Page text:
3. Most Romantic Moment: Kate’s birthday party. Depressed and struggling with doubt and loneliness, she ends up dancing with some random guy and kissing him. Some random guy indeed! (It was Alex.) Alex knew exactly how to speak to her soul. But Kate wouldn’t even remember him. (She never remembers him.) The classic romantic moment, doomed to fail.
2. Saddest Moment: As Kate discovers that Alex’s father has passed away, exactly 2 years after the fact. She rushes to the lake house, and leaves a touching letter in the mailbox. It appears, when need be, Kate also knows how to speak to Alex’s soul.
Or maybe the saddest moment is when Kate breaks up with Alex, as it were. I can’t go into why that’s so sad, because it would spoil the plot. Suffice it to say that it gets more heart-wrenching each successive time you watch the film.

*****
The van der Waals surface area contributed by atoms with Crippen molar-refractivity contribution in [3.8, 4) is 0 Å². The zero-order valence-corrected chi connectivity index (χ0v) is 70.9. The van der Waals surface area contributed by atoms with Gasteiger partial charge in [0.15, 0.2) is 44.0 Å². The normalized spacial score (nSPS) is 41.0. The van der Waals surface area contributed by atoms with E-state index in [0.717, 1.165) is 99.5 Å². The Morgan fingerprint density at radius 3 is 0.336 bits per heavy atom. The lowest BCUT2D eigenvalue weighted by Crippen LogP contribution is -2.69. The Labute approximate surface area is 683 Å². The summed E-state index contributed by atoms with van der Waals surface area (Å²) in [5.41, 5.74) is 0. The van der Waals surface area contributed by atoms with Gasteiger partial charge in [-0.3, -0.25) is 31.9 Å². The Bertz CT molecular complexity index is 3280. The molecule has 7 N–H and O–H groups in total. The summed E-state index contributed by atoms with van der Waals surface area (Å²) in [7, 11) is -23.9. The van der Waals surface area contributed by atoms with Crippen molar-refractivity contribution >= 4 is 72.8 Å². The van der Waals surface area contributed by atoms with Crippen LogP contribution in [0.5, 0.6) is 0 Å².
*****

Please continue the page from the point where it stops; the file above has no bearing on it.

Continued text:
1. Most Dramatic Moment: The climax. Sorry, can’t tell you more about it without spoiling the plot. But I will say that I knew how the story ended before I saw The Lake House for the first time, and I loved the climax just the same.
In summary, if you like a good romance, or just a good tear-jerker, The Lake House is worth checking out.
P.S. Here’s the Lake House trailer: